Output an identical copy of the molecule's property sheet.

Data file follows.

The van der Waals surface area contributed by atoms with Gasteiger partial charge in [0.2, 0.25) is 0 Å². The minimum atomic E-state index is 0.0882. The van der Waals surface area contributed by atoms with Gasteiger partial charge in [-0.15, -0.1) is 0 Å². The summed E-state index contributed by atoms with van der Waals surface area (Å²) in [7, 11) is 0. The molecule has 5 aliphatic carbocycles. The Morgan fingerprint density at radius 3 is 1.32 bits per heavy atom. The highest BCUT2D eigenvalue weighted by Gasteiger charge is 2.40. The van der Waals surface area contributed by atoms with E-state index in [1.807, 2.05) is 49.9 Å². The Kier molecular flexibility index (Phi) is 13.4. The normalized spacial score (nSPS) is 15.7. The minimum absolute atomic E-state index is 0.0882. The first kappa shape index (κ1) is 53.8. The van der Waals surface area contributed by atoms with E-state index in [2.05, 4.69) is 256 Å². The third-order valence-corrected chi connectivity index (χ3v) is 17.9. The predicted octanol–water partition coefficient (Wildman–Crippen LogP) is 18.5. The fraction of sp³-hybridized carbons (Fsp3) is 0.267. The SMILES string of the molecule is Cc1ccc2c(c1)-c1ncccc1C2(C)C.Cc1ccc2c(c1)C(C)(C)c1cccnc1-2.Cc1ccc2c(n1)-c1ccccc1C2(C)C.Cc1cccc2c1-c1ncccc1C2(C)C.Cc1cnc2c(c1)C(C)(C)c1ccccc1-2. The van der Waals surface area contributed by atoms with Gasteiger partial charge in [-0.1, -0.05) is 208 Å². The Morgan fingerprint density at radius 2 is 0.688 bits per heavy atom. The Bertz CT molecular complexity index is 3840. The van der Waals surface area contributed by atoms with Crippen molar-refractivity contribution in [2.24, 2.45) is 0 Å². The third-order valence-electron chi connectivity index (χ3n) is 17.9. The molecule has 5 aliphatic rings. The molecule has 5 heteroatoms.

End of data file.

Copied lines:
The van der Waals surface area contributed by atoms with Gasteiger partial charge in [0.2, 0.25) is 0 Å². The minimum atomic E-state index is 0.0882. The van der Waals surface area contributed by atoms with Gasteiger partial charge in [-0.15, -0.1) is 0 Å². The summed E-state index contributed by atoms with van der Waals surface area (Å²) in [7, 11) is 0. The molecule has 5 aliphatic carbocycles. The Morgan fingerprint density at radius 3 is 1.32 bits per heavy atom. The highest BCUT2D eigenvalue weighted by Gasteiger charge is 2.40. The van der Waals surface area contributed by atoms with E-state index in [1.807, 2.05) is 49.9 Å². The Kier molecular flexibility index (Phi) is 13.4. The normalized spacial score (nSPS) is 15.7. The minimum absolute atomic E-state index is 0.0882. The first kappa shape index (κ1) is 53.8. The van der Waals surface area contributed by atoms with E-state index in [2.05, 4.69) is 256 Å². The third-order valence-corrected chi connectivity index (χ3v) is 17.9. The predicted octanol–water partition coefficient (Wildman–Crippen LogP) is 18.5. The fraction of sp³-hybridized carbons (Fsp3) is 0.267. The SMILES string of the molecule is Cc1ccc2c(c1)-c1ncccc1C2(C)C.Cc1ccc2c(c1)C(C)(C)c1cccnc1-2.Cc1ccc2c(n1)-c1ccccc1C2(C)C.Cc1cccc2c1-c1ncccc1C2(C)C.Cc1cnc2c(c1)C(C)(C)c1ccccc1-2. The van der Waals surface area contributed by atoms with Gasteiger partial charge in [-0.1, -0.05) is 208 Å². The Morgan fingerprint density at radius 2 is 0.688 bits per heavy atom. The Bertz CT molecular complexity index is 3840. The van der Waals surface area contributed by atoms with Crippen molar-refractivity contribution in [2.24, 2.45) is 0 Å². The third-order valence-electron chi connectivity index (χ3n) is 17.9. The molecule has 5 aliphatic rings. The molecule has 5 heteroatoms.